Guest Post: Sage the Blog
I am excited to have Cassie from Sage the Blog posting for me today! Cassie is the REAL deal! One of my favorite things about her is she isn’t afraid to be vulnerable and speaks what is on her heart. An added bonus she also does races including triathlons and she is a stud at it too! I hope this post blesses (and guides) you today! Thanks again Cassie!
I recently took a “Bible Study 101” class at my church and was surprised to find out how much I didn’t know that I didn’t know about bible study. As many of you probably know, I have been reading through a chronological bible study plan as a part of my 101 in 1001 goal list. Over 50 days in I started to wonder why I wasn’t getting as much from the study has I had hoped I would. Well, turns out I was really just “reading” and not exactly “studying.” The tools from this class have been incredibly helpful and although I do not use them everyday I have been trying to use them a few times a week. I know I cannot be the only person that struggles with this, so I wanted to share a few tips I learned.
1. Get prepared. In order to get started with a bible study, I truly believe you need a good study bible. I have a number of study bibles at home, but my pastor recently convinced us to buy an ESV Study Bible and it has made a HUGE difference in my personal study. The benefits of this bible are worth a whole post in itself. I also like to use a pen and highlighter, so having those handy is also great for getting started.
2. Make a plan. Choose a consistent time and place that works for you to complete your study. One that is free of outside distractions. If you know that you are more focused in the morning in your office, aim to use that time and location to complete your study. Do what works for you.
3. Have a goal or destination. The key here is quality > quantity. If my pastor were reading this he would be shaming me for my chronological one year bible study because it is more focused on quantity. However, I have found a way to still apply these tools a few days of the week to my study. It’s all about doing what works for you without compromising quality. Maybe for you this looks like setting a weekly chapter goal and breaking it up throughout the week.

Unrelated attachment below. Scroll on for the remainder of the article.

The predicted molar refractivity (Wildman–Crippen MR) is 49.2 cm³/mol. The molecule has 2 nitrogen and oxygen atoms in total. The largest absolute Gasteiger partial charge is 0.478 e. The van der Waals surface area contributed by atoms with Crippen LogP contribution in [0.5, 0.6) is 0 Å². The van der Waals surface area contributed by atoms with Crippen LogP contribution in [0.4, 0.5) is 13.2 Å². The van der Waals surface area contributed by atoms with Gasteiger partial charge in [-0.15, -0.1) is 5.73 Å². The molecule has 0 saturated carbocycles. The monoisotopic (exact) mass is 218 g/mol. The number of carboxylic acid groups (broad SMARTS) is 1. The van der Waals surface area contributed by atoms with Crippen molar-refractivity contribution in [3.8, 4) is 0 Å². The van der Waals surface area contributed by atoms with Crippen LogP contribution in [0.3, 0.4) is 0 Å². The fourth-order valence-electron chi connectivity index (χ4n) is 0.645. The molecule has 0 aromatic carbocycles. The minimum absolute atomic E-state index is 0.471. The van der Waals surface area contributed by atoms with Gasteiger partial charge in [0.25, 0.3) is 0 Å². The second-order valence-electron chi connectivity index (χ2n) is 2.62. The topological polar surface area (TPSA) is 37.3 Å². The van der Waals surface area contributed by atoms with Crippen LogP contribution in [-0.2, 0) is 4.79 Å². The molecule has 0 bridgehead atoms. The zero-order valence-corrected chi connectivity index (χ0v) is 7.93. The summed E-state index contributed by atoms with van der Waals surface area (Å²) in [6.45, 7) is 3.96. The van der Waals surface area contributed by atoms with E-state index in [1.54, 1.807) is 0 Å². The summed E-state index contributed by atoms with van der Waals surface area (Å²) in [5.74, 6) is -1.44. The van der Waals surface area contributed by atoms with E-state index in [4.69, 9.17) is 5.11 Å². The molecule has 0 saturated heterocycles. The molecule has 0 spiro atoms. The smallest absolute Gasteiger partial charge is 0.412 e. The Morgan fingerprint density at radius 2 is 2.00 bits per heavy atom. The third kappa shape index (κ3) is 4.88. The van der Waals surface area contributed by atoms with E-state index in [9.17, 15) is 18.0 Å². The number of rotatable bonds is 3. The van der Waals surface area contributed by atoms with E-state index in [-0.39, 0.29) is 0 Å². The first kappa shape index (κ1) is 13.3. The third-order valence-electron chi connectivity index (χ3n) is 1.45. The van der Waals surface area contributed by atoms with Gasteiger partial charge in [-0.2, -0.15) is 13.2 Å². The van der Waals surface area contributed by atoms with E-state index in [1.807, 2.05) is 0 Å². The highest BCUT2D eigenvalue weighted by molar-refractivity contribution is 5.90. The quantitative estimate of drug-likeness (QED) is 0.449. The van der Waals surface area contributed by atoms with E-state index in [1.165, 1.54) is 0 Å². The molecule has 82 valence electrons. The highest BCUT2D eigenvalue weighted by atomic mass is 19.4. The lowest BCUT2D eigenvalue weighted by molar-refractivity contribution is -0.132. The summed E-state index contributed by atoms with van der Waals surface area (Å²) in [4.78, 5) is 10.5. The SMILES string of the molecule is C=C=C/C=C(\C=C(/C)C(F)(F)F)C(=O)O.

4. God is the one who transforms us, so why not ask him to do so through your study time? Prayers don’t need to be long but they should be intentional. Pray for guidance, pray that God would work in your heart through your study, or pray that you can get through Leviticus (that’s what I’m praying lately).
5. Again, quality is key here so it is important not to tackle more than a few chapters. In this step you should be reading for content, context, and flow. Highlight sections that stand out to you so that you know to come back to them later.
6. This is undoubtedly one of the most important part of your study. This is the part where you write down your observations (I would suggest in a journal) so that you can concretely process the information. What did you dig up in this passage? What stood out to you? What was the main theme of the passage? Maybe you write down a few verses. Maybe you write down questions you had. Nothing in the bible is insignificant so just write. Use your highlighted sections for guidance here.
7. Here is where we try to find out what the passage means. Interpretation requires using other resources, including study bibles! This is not about our own interpretation, but instead the interpretation of what the bible is really saying. Think of yourself as an investigator.
8. Begin asking yourself questions such as: Who is the author? Where is the action taking place? Why did the author choose this word? What is the significance of this phrase? The notes you made during the observation stage will become helpful here.
9. Investigate. Use cross references and study notes to see if you can answer your own questions! Consider the context, compare translations, or talk to your spouse or church community. Don’t stop until you have decided how this passage relates to the work of Christ and the gospel.
10. The bible applies to us and asks things of us. This is where we process what we do with the information we discovered in our interpretation. Your study is not complete without considering how this scripture is useful so DO NOT skip this step! It might be helpful to list out a number of possible applications. Consider questions such as: Is there an example for me to follow? Is there a verse to memorize? Is there a command to obey? THEN choose one or two of these applications and consider in prayer how you might be faithful to them. Be specific about what you will or will not do, and whom you will ask for help (in addition to God).
I hope this was helpful. If you are interested I would be happy to show you how I use these tools in my own process. If you have any questions PLEASE ask me and if I cannot answer them I know of some great resources that might be able to.
So tell me, how is your bible study going?